Preservation and Change
Return Visit to Cathedral State Park
My first two undergraduate forestry summers I performed continuous forest inventory on Savage River State Forest (then 52,000 acres) in Western Maryland’s Garrett County. I stayed weeknights in a cabin at New Germany State Park. The entire experience served in retrospect as a gift from God — Divine Professional Providence! Preston County WV lay just to Garrett’s west, still in the Allegany Plateau high country from 2,500 to >3,500 feet. Just over the WV line, WV’s Cathedral State Park preserved and protected an ancient hemlock stand that had escaped turn-of-the-20th-Century logging. I visited and hiked the preserve a dozen times over those invigorating formative summers.
I recall a closed canopy of massive trees, a mixed stand of hemlock, black cherry, oak, and others. An understory dark with deep shade. Vibrant and healthy trees showing vitality despite standing for perhaps 300 years. I’ve carried the indelible memory with me for the 45 years since.
Nature’s Sobering Reality
December 17, 2017, a week from my final day at Fairmont State University, I re-visited Cathedral State Park. The four-plus decades have not been kind, and I don’t mean just to my knees. The once regal, magnificent old-growth forest is entering its period of senescence.
Age and gravity always prevail. We can cherish these ancient stands, yet we cannot forever delay the ultimate ravages of time. The agents of agony and demise range from individual lightning strikes to uprooting to mid-trunk shattering to thinning and fading foliage.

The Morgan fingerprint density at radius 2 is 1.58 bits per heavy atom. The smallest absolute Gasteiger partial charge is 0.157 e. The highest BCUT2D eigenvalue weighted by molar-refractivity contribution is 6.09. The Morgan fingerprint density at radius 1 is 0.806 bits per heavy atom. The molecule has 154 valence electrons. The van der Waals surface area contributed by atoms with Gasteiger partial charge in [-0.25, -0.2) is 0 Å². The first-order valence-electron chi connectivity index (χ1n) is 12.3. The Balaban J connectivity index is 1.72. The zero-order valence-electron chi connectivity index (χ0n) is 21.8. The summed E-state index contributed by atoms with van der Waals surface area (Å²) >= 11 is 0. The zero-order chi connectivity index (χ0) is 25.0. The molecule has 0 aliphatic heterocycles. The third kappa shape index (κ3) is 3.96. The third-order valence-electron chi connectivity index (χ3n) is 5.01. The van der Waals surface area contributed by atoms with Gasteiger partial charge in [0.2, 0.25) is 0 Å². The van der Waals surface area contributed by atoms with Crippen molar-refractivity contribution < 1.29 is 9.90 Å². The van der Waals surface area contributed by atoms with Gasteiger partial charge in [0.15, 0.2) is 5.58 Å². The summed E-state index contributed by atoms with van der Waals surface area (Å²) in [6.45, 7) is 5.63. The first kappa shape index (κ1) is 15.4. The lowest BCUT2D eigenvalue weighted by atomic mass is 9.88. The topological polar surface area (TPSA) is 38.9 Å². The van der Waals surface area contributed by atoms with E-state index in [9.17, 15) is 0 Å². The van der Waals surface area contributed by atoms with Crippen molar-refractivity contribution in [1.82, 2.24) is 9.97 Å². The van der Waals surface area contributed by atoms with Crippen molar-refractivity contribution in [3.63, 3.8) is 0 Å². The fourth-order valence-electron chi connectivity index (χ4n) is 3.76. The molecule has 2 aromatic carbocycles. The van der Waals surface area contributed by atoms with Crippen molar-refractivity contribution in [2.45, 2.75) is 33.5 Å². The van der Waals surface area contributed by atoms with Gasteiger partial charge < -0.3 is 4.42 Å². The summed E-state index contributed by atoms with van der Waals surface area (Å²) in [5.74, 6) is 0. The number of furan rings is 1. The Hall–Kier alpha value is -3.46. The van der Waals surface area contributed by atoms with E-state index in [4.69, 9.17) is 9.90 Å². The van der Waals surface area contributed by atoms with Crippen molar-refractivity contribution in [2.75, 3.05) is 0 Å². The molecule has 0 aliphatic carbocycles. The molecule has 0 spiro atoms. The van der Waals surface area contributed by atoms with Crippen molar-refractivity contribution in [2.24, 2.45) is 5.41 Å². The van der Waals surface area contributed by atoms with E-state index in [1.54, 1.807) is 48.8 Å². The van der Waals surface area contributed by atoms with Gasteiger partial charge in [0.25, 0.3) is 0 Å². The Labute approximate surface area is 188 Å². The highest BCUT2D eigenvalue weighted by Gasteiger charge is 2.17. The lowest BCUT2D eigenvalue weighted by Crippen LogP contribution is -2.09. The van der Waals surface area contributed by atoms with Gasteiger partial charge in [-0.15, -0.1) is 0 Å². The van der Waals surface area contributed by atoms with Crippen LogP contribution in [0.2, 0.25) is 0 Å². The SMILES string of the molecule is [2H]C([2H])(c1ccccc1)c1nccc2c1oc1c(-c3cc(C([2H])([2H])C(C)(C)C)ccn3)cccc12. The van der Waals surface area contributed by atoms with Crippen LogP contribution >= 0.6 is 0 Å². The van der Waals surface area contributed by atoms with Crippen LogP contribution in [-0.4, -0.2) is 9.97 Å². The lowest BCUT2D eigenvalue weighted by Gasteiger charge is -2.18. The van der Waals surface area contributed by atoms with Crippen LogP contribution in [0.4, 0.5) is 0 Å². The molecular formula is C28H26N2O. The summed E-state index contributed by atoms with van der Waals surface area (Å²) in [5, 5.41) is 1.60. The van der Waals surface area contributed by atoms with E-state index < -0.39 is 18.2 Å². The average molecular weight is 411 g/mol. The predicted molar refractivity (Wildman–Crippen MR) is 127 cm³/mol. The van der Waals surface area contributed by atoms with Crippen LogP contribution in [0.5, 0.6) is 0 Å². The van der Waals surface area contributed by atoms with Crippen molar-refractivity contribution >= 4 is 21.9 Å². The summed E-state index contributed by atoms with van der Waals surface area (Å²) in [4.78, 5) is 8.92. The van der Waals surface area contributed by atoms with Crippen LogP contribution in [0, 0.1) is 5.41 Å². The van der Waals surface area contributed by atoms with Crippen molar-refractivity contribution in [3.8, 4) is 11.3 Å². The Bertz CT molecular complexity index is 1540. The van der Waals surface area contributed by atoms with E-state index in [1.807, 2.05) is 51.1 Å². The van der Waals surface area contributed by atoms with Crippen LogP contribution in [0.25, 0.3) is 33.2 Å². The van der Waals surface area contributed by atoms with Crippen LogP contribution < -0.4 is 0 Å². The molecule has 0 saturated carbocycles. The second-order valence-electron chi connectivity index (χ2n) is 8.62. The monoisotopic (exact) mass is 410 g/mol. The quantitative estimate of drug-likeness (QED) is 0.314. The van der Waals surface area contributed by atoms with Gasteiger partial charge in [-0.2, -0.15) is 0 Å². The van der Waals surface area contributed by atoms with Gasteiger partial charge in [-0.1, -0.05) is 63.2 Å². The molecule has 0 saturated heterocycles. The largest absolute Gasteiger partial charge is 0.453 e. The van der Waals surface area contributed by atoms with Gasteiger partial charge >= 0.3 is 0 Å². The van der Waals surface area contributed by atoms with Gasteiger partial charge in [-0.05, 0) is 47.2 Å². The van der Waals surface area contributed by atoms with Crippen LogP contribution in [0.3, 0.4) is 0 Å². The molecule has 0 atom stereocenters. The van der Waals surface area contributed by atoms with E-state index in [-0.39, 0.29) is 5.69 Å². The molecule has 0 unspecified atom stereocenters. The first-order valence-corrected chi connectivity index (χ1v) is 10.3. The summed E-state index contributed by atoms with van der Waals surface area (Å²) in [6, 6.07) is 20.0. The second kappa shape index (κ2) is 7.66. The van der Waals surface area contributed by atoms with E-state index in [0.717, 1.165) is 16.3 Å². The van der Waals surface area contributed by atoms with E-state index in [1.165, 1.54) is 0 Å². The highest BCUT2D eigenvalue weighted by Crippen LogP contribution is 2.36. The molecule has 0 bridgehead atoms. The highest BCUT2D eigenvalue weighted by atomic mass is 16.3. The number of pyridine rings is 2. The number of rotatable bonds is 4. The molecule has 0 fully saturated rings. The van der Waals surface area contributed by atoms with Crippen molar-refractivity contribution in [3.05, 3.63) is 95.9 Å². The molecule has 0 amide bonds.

Death by Static Electricity
Crown Vigor fading
Some old soldiers stand dead, attributable cause uncertain.
Patches lay jack-strawed.
Only a few stand remnants still hold deep shade.
I’m told that Super Storm Sandy dumped a couple feet of wind-driven wet snow at this elevation, doing great harm, snapping many stems and wreaking havoc within the crowns. Sandy served as the proximate cause – the catastrophic straw-breaking-the-camel’s-back. Yet the ultimate agent acted over an extended period of change. Nature knows time… and anticipates inexorable stresses, shifts, patterns, and eventual mortality. Light now reaching the forest floor is triggering forest renewal at Cathedral. When the last of the giants submits to the forces of Nature, the next stand will be adolescent, a rich admixture of hemlock and hardwoods.
Nature knows how to perpetuate forest cover, albeit the next iteration may (No, will!) differ in species composition, structure, and old growth trajectory. Three hundred fifty years hence, the new forest may look little like today’s aging stand. Nature’s top seldom re-spins in like manner. Perturbations will not pattern-repeat over neat 350-year cycles. What if the next super storm strikes the new stand at age 50? Followed two springs hence when a wild, dry, spring front pushes winds reaching 50 miles per hour… and some camper fails to tend a cook-fire? The crazy fury will convert the fallen, tinder-like debris of the downed forest to ash and bare ground. What then? Forget about hemlock. Look instead for oak root-sprouts and light-seeded, wind-dispersed species like aspen, and seedlings from acorn-snacks cached by rodents or birds in soil. Nature’s team is proven and reliable. The busy squirrel buries the acorn for retrieval, unaware that she will not (cannot) find them all, and that one of them may be part of Nature’s design to perpetuate the oak. And she knows not that her habit of caching tasty acorns furthers her own species, assuring that future oaks will feed her descendants time and again.